One might consider that only negation and one of the two other operations are basic, because of the following identities that allow one to define conjunction in terms of negation and the disjunction, and vice versa (De Morgan's laws):
The three Boolean operations described above are referred to as basic, meaning that they can be taken as a basis for other Boolean operations that can be built up from them by composition, the manner in which operations are combined or compounded. Operations composed from the basic operations include the following examples:
These definitions give rise to the following truth tables giving the values of these operations for all four possible inputs.
The following laws hold in Boolean algebra, but not in ordinary algebra:
In both ordinary and Boolean algebra, negation works by exchanging pairs of elements, whence in both algebras it satisfies the double negation law (also called involution law)
To clarify, writing down further laws of Boolean algebra cannot give rise to any new consequences of these axioms, nor can it rule out any model of them. In contrast, in a list of some but not all of the same laws, there could have been Boolean laws that did not follow from those on the list, and moreover there would have been models of the listed laws that were not Boolean algebras.
But suppose we rename 0 and 1 to 1 and 0 respectively. Then it would still be Boolean algebra, and moreover operating on the same values. However it would not be identical to our original Boolean algebra because now we find ∨ behaving the way ∧ used to do and vice versa. So there are still some cosmetic differences to show that we've been fiddling with the notation, despite the fact that we're still using 0s and 1s.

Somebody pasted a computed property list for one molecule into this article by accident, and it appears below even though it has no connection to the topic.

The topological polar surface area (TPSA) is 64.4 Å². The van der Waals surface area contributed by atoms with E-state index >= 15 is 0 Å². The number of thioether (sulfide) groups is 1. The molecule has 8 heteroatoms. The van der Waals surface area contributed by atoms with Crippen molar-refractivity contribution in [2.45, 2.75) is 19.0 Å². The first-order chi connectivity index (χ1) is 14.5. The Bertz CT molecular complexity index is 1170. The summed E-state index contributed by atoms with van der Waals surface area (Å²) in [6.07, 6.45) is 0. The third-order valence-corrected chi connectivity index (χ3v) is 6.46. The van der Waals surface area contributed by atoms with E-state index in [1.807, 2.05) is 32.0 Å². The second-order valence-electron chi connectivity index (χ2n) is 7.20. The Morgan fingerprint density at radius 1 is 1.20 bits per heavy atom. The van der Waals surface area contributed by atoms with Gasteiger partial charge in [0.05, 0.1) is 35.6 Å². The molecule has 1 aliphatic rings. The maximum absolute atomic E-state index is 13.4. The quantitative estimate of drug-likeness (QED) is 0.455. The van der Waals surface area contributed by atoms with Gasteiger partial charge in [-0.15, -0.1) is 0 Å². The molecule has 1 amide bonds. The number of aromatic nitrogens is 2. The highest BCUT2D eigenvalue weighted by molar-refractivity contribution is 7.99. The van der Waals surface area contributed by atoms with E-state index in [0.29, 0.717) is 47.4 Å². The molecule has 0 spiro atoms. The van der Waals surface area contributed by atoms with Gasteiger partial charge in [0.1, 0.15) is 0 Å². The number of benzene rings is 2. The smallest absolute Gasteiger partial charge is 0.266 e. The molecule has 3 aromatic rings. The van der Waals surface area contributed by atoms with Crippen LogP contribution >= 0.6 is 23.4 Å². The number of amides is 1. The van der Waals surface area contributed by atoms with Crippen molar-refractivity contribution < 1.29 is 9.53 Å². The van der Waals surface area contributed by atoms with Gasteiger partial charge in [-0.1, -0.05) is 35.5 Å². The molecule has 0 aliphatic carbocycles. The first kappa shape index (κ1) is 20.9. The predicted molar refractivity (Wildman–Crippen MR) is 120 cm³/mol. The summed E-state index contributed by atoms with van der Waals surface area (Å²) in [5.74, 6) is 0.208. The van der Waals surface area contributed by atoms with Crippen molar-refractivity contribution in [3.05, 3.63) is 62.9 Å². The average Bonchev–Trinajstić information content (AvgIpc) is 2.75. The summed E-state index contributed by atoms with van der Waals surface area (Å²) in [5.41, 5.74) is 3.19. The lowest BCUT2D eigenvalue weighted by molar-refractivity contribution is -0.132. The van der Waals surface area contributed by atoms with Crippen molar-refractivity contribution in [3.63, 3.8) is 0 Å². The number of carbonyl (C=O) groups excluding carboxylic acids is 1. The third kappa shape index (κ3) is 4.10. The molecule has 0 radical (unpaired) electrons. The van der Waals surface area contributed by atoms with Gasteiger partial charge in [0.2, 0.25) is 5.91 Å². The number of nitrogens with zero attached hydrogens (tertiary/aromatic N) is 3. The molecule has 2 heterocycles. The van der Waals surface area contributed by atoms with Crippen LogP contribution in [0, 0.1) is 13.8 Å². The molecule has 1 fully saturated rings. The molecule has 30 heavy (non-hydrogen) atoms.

Idempotence of ∧ and ∨ can be visualized by sliding the two circles together and noting that the shaded area then becomes the whole circle, for both ∧ and ∨.
The lines on the left of each gate represent input wires or ports. The value of the input is represented by a voltage on the lead. For so-called "active-high" logic, 0 is represented by a voltage close to zero or "ground", while 1 is represented by a voltage close to the supply voltage; active-low reverses this. The line on the right of each gate represents the output port, which normally follows the same voltage conventions as the input ports.
Complement is implemented with an inverter gate. The triangle denotes the operation that simply copies the input to the output; the small circle on the output denotes the actual inversion complementing the input. The convention of putting such a circle on any port means that the signal passing through this port is complemented on the way through, whether it is an input or output port.
From this bit vector viewpoint, a concrete Boolean algebra can be defined equivalently as a nonempty set of bit vectors all of the same length (more generally, indexed by the same set) and closed under the bit vector operations of bitwise ∧, ∨, and ¬, as in 1010∧0110 = 0010, 1010∨0110 = 1110, and ¬1010 = 0101, the bit vector realizations of intersection, union, and complement respectively.
This observation is easily proved as follows. Certainly any law satisfied by all concrete Boolean algebras is satisfied by the prototypical one since it is concrete. Conversely any law that fails for some concrete Boolean algebra must have failed at a particular bit position, in which case that position by itself furnishes a one-bit counterexample to that law. Nondegeneracy ensures the existence of at least one bit position because there is only one empty bit vector.
The final goal of the next section can be understood as eliminating "concrete" from the above observation. We shall however reach that goal via the surprisingly stronger observation that, up to isomorphism, all Boolean algebras are concrete.
The Boolean algebras we have seen so far have all been concrete, consisting of bit vectors or equivalently of subsets of some set. Such a Boolean algebra consists of a set and operations on that set which can be shown to satisfy the laws of Boolean algebra.